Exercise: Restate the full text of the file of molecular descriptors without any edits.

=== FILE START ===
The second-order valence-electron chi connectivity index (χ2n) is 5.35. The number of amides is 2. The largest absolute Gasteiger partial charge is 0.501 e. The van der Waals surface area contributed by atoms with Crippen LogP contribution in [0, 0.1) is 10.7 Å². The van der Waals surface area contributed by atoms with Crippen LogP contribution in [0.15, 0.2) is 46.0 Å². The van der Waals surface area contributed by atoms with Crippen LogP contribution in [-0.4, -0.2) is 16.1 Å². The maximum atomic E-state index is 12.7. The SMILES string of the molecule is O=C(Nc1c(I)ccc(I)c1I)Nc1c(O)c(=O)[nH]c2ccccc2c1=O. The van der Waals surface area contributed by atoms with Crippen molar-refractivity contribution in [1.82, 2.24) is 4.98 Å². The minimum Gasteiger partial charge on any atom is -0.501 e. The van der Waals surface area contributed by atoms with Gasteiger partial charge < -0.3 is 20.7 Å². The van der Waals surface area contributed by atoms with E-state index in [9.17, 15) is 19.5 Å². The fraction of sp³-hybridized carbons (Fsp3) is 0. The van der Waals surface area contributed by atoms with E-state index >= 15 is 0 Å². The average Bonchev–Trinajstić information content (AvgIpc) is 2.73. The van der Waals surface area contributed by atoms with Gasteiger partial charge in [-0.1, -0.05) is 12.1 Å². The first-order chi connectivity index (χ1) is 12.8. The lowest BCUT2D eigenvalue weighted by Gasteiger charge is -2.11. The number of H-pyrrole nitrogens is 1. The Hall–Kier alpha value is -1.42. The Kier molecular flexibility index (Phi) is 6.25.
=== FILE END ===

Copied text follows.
The second-order valence-electron chi connectivity index (χ2n) is 5.35. The number of amides is 2. The largest absolute Gasteiger partial charge is 0.501 e. The van der Waals surface area contributed by atoms with Crippen LogP contribution in [0, 0.1) is 10.7 Å². The van der Waals surface area contributed by atoms with Crippen LogP contribution in [0.15, 0.2) is 46.0 Å². The van der Waals surface area contributed by atoms with Crippen LogP contribution in [-0.4, -0.2) is 16.1 Å². The maximum atomic E-state index is 12.7. The SMILES string of the molecule is O=C(Nc1c(I)ccc(I)c1I)Nc1c(O)c(=O)[nH]c2ccccc2c1=O. The van der Waals surface area contributed by atoms with Crippen molar-refractivity contribution in [1.82, 2.24) is 4.98 Å². The minimum Gasteiger partial charge on any atom is -0.501 e. The van der Waals surface area contributed by atoms with Gasteiger partial charge < -0.3 is 20.7 Å². The van der Waals surface area contributed by atoms with E-state index in [9.17, 15) is 19.5 Å². The fraction of sp³-hybridized carbons (Fsp3) is 0. The van der Waals surface area contributed by atoms with E-state index >= 15 is 0 Å². The average Bonchev–Trinajstić information content (AvgIpc) is 2.73. The van der Waals surface area contributed by atoms with Gasteiger partial charge in [-0.1, -0.05) is 12.1 Å². The first-order chi connectivity index (χ1) is 12.8. The lowest BCUT2D eigenvalue weighted by Gasteiger charge is -2.11. The number of H-pyrrole nitrogens is 1. The Hall–Kier alpha value is -1.42. The Kier molecular flexibility index (Phi) is 6.25.